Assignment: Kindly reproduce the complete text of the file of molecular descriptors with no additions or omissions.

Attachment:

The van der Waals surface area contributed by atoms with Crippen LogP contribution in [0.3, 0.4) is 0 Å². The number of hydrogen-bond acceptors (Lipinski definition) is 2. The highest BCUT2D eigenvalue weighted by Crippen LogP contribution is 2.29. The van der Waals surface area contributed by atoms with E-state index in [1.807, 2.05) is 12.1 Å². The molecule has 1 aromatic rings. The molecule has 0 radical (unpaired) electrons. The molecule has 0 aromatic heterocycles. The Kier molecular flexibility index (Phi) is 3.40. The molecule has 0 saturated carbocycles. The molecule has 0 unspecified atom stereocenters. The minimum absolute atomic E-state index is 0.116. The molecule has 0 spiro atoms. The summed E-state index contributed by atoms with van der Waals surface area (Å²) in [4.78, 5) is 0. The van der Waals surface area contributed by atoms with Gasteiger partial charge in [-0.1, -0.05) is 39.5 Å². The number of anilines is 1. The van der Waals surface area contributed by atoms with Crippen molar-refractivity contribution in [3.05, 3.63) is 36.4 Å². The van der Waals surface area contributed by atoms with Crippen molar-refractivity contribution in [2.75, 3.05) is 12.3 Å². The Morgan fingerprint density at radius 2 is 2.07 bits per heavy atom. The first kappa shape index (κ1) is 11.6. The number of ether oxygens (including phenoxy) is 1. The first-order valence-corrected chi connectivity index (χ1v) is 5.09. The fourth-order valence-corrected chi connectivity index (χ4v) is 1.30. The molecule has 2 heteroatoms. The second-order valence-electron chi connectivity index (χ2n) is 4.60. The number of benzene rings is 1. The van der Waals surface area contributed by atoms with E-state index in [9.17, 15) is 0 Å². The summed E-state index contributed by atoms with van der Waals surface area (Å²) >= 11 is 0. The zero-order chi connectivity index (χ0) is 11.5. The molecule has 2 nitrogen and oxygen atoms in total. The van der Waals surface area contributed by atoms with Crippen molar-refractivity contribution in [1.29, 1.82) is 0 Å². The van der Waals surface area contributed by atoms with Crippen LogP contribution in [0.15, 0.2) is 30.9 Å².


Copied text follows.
The van der Waals surface area contributed by atoms with Crippen LogP contribution in [0.3, 0.4) is 0 Å². The number of hydrogen-bond acceptors (Lipinski definition) is 2. The highest BCUT2D eigenvalue weighted by Crippen LogP contribution is 2.29. The van der Waals surface area contributed by atoms with E-state index in [1.807, 2.05) is 12.1 Å². The molecule has 1 aromatic rings. The molecule has 0 radical (unpaired) electrons. The molecule has 0 aromatic heterocycles. The Kier molecular flexibility index (Phi) is 3.40. The molecule has 0 saturated carbocycles. The molecule has 0 unspecified atom stereocenters. The minimum absolute atomic E-state index is 0.116. The molecule has 0 spiro atoms. The summed E-state index contributed by atoms with van der Waals surface area (Å²) in [4.78, 5) is 0. The van der Waals surface area contributed by atoms with Gasteiger partial charge in [-0.1, -0.05) is 39.5 Å². The number of anilines is 1. The van der Waals surface area contributed by atoms with Crippen molar-refractivity contribution in [3.05, 3.63) is 36.4 Å². The van der Waals surface area contributed by atoms with Crippen molar-refractivity contribution in [2.75, 3.05) is 12.3 Å². The Morgan fingerprint density at radius 2 is 2.07 bits per heavy atom. The first kappa shape index (κ1) is 11.6. The number of ether oxygens (including phenoxy) is 1. The first-order valence-corrected chi connectivity index (χ1v) is 5.09. The fourth-order valence-corrected chi connectivity index (χ4v) is 1.30. The molecule has 2 heteroatoms. The second-order valence-electron chi connectivity index (χ2n) is 4.60. The number of benzene rings is 1. The van der Waals surface area contributed by atoms with E-state index in [9.17, 15) is 0 Å². The summed E-state index contributed by atoms with van der Waals surface area (Å²) >= 11 is 0. The zero-order chi connectivity index (χ0) is 11.5. The molecule has 2 nitrogen and oxygen atoms in total. The van der Waals surface area contributed by atoms with Crippen molar-refractivity contribution in [1.29, 1.82) is 0 Å². The van der Waals surface area contributed by atoms with Crippen LogP contribution in [0.15, 0.2) is 30.9 Å².